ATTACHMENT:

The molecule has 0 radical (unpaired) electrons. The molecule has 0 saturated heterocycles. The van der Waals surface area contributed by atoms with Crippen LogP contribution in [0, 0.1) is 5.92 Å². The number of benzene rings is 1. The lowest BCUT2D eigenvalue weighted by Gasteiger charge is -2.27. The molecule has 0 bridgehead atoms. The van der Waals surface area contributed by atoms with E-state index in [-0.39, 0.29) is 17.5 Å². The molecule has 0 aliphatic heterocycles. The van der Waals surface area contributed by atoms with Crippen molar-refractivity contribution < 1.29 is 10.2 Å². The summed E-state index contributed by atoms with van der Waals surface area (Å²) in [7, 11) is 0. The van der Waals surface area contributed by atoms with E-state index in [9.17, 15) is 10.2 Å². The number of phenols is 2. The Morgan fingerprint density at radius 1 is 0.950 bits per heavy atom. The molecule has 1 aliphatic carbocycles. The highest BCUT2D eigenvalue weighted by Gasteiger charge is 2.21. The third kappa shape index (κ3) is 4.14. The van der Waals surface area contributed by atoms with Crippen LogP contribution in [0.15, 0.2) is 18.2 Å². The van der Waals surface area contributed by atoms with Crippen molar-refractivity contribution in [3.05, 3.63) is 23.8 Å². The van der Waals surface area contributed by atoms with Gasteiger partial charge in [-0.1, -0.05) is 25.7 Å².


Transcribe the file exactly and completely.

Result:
The molecule has 0 radical (unpaired) electrons. The molecule has 0 saturated heterocycles. The van der Waals surface area contributed by atoms with Crippen LogP contribution in [0, 0.1) is 5.92 Å². The number of benzene rings is 1. The lowest BCUT2D eigenvalue weighted by Gasteiger charge is -2.27. The molecule has 0 bridgehead atoms. The van der Waals surface area contributed by atoms with E-state index in [-0.39, 0.29) is 17.5 Å². The molecule has 0 aliphatic heterocycles. The van der Waals surface area contributed by atoms with Crippen molar-refractivity contribution < 1.29 is 10.2 Å². The summed E-state index contributed by atoms with van der Waals surface area (Å²) in [7, 11) is 0. The van der Waals surface area contributed by atoms with E-state index in [9.17, 15) is 10.2 Å². The number of phenols is 2. The Morgan fingerprint density at radius 1 is 0.950 bits per heavy atom. The molecule has 1 aliphatic carbocycles. The highest BCUT2D eigenvalue weighted by Gasteiger charge is 2.21. The third kappa shape index (κ3) is 4.14. The van der Waals surface area contributed by atoms with Crippen LogP contribution in [0.15, 0.2) is 18.2 Å². The van der Waals surface area contributed by atoms with Crippen molar-refractivity contribution in [3.05, 3.63) is 23.8 Å². The van der Waals surface area contributed by atoms with Gasteiger partial charge in [-0.1, -0.05) is 25.7 Å².